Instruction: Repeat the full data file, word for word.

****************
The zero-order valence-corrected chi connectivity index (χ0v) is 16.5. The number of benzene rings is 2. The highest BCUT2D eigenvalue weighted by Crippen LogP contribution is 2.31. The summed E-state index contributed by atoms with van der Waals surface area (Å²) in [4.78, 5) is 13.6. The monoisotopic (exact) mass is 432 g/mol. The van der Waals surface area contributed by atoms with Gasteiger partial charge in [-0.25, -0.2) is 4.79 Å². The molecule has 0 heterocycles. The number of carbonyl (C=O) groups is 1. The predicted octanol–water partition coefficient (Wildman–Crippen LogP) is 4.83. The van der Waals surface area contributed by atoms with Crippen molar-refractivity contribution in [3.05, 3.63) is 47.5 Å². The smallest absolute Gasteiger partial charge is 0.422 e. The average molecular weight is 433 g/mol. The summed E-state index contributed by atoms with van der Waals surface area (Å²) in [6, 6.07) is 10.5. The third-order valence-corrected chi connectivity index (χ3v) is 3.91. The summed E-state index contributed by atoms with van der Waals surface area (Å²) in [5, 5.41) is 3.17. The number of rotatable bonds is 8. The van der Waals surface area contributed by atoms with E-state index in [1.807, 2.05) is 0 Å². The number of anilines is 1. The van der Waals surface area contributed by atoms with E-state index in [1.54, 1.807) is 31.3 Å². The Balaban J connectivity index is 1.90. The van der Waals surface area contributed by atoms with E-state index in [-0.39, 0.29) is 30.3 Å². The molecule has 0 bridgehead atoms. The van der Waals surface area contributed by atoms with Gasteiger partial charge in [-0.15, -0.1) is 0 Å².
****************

The zero-order valence-corrected chi connectivity index (χ0v) is 16.5. The number of benzene rings is 2. The highest BCUT2D eigenvalue weighted by Crippen LogP contribution is 2.31. The summed E-state index contributed by atoms with van der Waals surface area (Å²) in [4.78, 5) is 13.6. The monoisotopic (exact) mass is 432 g/mol. The van der Waals surface area contributed by atoms with Gasteiger partial charge in [-0.25, -0.2) is 4.79 Å². The molecule has 0 heterocycles. The number of carbonyl (C=O) groups is 1. The predicted octanol–water partition coefficient (Wildman–Crippen LogP) is 4.83. The van der Waals surface area contributed by atoms with Crippen molar-refractivity contribution in [3.05, 3.63) is 47.5 Å². The smallest absolute Gasteiger partial charge is 0.422 e. The average molecular weight is 433 g/mol. The summed E-state index contributed by atoms with van der Waals surface area (Å²) in [6, 6.07) is 10.5. The third-order valence-corrected chi connectivity index (χ3v) is 3.91. The summed E-state index contributed by atoms with van der Waals surface area (Å²) in [5, 5.41) is 3.17. The number of rotatable bonds is 8. The van der Waals surface area contributed by atoms with E-state index in [1.807, 2.05) is 0 Å². The number of anilines is 1. The van der Waals surface area contributed by atoms with E-state index in [1.54, 1.807) is 31.3 Å². The Balaban J connectivity index is 1.90. The van der Waals surface area contributed by atoms with E-state index in [-0.39, 0.29) is 30.3 Å². The molecule has 0 bridgehead atoms. The van der Waals surface area contributed by atoms with Gasteiger partial charge in [-0.15, -0.1) is 0 Å².